Yet Another New Problem For Sears

Sears is looking into alternate options for improving on its falling sales after losing $471 million in its first quarter of this year.

Sears is looking into alternate options for improving on its falling sales after losing $471 million in its first quarter of this year.

The loss indicates Sears’ deepening problem, as just last year the company lost $303 million in the same quarter. Its share value suffered a loss of about $3.20 per share. The company’s total revenue fell from $5.88 billion to $5.39 billion — a little better than the analysts’ prediction of $5.3 billion.

Its same-store sales fell 6.1 percent, falling 7.1 percent at Sears locations and 5 percent at Kmart stores, Chain Store Age reported. The decline in revenue partly came from its shrinking footprint of Sears and Kmart stores — an initiative under which the company plans to shutter another 78 stores in 2016 and accelerating the closure of 50 stores that it had originally planned.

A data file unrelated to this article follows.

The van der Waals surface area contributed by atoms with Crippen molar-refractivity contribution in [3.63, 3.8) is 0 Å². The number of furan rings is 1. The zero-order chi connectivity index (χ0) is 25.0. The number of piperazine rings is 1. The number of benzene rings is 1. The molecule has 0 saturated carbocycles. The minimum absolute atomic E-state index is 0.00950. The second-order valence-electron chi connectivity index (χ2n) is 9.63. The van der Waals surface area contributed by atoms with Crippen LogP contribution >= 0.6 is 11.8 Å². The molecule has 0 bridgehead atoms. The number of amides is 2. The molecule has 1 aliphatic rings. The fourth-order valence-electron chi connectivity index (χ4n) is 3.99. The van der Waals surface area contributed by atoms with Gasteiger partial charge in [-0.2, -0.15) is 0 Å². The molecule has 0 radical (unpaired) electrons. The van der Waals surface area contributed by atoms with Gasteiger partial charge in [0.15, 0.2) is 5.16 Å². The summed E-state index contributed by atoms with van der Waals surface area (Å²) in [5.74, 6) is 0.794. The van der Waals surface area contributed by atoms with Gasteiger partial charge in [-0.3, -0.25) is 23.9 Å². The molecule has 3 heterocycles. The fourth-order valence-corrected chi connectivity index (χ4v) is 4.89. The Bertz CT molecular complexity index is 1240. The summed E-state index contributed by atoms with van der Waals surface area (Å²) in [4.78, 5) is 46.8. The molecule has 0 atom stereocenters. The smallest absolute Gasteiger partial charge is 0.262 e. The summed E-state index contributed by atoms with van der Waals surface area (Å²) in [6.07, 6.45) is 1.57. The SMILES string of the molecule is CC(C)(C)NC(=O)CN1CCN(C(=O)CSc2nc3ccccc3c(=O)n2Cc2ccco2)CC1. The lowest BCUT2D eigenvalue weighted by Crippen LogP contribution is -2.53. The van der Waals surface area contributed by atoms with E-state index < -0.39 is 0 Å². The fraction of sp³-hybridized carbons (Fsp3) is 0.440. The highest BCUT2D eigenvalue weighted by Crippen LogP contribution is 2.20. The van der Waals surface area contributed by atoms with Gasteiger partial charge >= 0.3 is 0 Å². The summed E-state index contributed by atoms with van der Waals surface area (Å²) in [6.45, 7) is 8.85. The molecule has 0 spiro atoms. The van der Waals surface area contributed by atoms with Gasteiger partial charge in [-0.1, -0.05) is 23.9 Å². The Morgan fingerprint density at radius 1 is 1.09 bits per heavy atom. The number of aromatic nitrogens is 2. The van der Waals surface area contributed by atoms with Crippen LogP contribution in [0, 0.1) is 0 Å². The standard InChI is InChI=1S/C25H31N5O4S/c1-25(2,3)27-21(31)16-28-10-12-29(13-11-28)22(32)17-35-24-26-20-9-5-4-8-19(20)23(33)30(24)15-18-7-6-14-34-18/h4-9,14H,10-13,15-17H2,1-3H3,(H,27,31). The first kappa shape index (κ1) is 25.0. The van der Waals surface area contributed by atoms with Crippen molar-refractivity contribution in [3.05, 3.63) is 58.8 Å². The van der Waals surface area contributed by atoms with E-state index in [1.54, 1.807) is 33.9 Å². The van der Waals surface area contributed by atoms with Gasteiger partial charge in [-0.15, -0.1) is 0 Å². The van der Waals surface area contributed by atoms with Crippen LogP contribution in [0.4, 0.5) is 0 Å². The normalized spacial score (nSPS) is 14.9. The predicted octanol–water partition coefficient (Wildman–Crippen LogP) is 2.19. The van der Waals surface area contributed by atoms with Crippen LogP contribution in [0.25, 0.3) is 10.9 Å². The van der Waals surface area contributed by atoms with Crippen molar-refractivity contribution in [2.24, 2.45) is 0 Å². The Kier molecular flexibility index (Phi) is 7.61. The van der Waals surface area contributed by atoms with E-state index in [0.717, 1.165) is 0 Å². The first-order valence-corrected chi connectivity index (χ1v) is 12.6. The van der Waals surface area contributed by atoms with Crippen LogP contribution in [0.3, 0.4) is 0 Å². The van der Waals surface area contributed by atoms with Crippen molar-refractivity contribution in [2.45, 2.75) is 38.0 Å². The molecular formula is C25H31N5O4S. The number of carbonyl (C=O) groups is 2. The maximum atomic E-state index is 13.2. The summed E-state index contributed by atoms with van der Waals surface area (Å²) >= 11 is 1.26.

“Our operating performance still remains well below our goals,” stated chairman and CEO Eddie Lampert. “Our Sears Domestic and Kmart apparel businesses continue to be negatively impacted by a heavily promotional competitive environment.”

To improve on its shrinking sales, the Illinois-based company announced plans to expand the distribution network of its top brands outside the Sears network. It is now considering making some of its popular labels such as Kenmore, Craftsman and DieHard (KCD) available outside the store.

While the company didn’t give any further details, it said, it has hired Citigroup and LionTree Advisors to aggressively evaluate its alternatives.

“Our iconic KCD brands are beloved by the American consumer and we believe that we can realize significant growth by further expanding the presence of these brands outside of Sears and Kmart,” the retailer said. “Similarly, our SHS business, which is the nation’s leading provider of in-home services, has greater potential than what we have delivered in the past.”

The company also announced that its CFO Robert Schriesheim is leaving the company to pursue other opportunities. Schriesheim is credited with Sears’ cash-raising efforts. He helped the company spin off its real estate holdings to secure more debt by pledging valuable store assets.

For now, Schriesheim has agreed to stay with the company until they can find a replacement.



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